Aside

The Monkey Won

 

˜by JC Eberhart, Jun 30, 2008

My emotions around losing my father to the disease of addiction when I was eight years old.   He died injecting Sterno into his veins.

A candle that flickered

then nearly dimmed

I’ve carried through the years

my heart, within.

In sorrow I stood

at my own heart’s door

watching you leave

cut to the core.

I’ve anguished long hours

into the night

struggling to recall

your face in my sight.

Oh, daddy of daddys,

where did you go?

How I’ve longed for your touch

I still love you so.

It never mattered

what you did to me

I’d have died for you daddy

couldn’t you see?

Without you my life

ceased to be

For you were the very

life force in me.

Some say it’s night terrors

I still struggle through . . .

in my dimly lit bed

I’m afraid of you.

It makes no sense

for you’re no longer here

Yet I’d give my right arm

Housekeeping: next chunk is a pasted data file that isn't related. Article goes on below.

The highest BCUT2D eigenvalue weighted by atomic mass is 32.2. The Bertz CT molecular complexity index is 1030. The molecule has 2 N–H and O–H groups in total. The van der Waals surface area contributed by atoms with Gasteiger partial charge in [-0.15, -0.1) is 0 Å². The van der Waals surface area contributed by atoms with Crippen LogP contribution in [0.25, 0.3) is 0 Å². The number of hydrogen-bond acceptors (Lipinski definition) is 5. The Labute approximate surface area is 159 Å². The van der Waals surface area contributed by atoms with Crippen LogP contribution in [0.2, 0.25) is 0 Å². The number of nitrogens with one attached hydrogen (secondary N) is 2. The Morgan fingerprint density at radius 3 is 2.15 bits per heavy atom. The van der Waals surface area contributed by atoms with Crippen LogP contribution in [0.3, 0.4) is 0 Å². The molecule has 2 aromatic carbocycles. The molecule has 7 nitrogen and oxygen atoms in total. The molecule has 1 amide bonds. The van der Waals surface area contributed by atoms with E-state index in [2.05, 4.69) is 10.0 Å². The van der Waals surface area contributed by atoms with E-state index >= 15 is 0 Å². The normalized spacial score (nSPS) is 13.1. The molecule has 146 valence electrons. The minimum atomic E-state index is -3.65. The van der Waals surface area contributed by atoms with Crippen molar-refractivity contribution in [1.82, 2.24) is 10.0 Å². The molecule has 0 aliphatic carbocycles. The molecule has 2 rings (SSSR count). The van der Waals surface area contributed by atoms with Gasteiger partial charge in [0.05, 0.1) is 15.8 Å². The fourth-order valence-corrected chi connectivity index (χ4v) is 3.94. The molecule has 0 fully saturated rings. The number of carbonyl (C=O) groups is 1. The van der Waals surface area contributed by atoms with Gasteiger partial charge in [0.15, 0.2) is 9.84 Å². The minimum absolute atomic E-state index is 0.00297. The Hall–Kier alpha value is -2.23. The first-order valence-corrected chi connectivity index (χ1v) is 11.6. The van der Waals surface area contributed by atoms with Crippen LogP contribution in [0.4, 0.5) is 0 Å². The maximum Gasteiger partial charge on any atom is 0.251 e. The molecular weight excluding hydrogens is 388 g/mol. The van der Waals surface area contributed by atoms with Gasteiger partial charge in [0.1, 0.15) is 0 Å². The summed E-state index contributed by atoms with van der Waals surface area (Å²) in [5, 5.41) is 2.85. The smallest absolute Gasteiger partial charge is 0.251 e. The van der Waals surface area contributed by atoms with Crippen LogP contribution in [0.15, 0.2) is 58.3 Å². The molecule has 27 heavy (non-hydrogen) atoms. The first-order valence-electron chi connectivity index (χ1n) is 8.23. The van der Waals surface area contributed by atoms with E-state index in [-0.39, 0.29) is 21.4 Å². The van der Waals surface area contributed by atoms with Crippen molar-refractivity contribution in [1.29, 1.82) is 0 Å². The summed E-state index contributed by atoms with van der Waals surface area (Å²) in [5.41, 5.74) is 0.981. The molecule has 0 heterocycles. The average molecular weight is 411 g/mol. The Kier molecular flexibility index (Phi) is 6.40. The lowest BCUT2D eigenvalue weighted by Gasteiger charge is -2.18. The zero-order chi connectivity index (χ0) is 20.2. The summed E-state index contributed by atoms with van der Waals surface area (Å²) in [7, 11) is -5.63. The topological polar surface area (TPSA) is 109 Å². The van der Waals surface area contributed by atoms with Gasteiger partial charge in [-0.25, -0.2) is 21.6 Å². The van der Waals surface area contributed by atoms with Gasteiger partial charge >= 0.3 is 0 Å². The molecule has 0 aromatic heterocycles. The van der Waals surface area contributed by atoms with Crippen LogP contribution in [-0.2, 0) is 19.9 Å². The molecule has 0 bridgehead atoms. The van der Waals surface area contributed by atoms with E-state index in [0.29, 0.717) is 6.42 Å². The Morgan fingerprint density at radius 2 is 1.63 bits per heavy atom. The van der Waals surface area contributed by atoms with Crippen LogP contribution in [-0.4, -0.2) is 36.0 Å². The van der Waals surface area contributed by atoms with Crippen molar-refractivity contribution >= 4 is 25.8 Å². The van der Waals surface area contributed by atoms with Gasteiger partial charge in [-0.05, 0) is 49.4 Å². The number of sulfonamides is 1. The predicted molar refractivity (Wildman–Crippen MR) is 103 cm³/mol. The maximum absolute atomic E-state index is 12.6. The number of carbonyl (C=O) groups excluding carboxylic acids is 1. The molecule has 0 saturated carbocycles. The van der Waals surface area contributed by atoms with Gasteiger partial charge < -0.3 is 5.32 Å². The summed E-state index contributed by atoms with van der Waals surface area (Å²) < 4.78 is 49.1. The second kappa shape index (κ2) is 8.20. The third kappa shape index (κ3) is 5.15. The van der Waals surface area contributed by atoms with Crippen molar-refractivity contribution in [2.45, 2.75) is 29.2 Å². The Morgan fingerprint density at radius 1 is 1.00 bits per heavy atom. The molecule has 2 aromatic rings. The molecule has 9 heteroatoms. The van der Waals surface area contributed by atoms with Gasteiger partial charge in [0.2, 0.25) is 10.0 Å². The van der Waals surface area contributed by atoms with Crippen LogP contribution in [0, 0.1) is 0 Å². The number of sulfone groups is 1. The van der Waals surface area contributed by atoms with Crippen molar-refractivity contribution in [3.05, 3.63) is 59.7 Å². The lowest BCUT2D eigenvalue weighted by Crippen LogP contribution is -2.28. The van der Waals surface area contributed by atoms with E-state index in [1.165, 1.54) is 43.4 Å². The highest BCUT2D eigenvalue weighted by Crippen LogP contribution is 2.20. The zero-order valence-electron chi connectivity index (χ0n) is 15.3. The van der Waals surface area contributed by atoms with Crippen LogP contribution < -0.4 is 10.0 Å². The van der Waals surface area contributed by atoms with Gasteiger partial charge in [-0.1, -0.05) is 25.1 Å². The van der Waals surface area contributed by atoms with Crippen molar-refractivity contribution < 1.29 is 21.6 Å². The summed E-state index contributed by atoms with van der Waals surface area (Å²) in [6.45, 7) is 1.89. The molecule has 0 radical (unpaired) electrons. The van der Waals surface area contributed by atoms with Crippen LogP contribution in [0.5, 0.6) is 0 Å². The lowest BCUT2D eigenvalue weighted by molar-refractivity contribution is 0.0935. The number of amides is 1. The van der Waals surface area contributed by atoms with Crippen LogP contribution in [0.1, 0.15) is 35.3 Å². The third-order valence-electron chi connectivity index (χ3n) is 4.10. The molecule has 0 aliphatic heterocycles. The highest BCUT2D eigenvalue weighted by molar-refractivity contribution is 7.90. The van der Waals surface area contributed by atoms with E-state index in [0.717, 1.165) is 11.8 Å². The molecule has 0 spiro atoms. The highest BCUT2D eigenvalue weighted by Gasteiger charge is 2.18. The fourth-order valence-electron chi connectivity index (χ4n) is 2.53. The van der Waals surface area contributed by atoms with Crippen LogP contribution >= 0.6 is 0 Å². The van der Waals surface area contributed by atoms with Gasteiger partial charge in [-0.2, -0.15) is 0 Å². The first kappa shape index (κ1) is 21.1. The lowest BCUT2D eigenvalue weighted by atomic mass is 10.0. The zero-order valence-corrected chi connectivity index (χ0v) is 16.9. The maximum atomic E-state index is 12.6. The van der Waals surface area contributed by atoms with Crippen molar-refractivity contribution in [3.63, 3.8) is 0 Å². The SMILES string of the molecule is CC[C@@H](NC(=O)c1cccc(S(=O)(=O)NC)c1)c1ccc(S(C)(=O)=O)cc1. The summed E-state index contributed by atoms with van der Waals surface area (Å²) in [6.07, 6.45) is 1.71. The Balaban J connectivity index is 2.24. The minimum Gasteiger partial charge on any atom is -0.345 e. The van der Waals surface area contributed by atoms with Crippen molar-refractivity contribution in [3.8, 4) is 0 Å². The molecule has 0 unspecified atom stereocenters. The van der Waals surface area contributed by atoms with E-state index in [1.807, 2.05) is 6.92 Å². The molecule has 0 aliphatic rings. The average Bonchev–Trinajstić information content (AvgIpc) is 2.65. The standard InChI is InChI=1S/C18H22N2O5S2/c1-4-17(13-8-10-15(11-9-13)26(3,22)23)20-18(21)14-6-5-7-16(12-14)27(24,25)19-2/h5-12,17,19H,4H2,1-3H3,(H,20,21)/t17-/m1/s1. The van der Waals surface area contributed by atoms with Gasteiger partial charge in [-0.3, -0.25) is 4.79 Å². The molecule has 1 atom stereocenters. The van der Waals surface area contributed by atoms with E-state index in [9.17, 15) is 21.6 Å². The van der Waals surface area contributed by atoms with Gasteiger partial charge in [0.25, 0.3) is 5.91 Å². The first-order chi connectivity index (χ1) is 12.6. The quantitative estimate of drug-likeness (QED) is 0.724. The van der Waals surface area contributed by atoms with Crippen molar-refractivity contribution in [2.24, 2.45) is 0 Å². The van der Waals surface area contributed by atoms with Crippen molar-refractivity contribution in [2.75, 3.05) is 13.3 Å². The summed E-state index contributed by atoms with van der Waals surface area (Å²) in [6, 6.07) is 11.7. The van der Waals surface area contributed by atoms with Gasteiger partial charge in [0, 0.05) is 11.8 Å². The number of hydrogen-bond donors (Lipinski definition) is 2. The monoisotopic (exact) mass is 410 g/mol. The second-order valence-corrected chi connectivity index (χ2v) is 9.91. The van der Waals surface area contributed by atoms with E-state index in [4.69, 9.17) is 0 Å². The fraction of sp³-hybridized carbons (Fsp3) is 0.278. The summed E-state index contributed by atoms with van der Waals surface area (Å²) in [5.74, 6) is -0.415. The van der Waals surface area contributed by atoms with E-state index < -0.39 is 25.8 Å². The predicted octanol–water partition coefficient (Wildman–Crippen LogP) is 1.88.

to have you near.

You don’t understand

. . . . . . and neither do I

 

when you went away

how I’d cry and cry.

I have few memories

to connect to the pain

But, sometimes mid nightmares

I cry again.

The agony of losing you

was worse you see

than anything you ever

did to me.

They say you were mean

beyond belief

you cut-out my heart

Oh, beloved thief.

I know so well

that when you attacked

it wasn’t YOU daddy

but that monkey on your back.

That monkey who stole

you away from me

so that the rest of my life

without you, I’d be.

After all these years daddy,

my aching for you goes on

for it still breaks my heart

that the monkey won.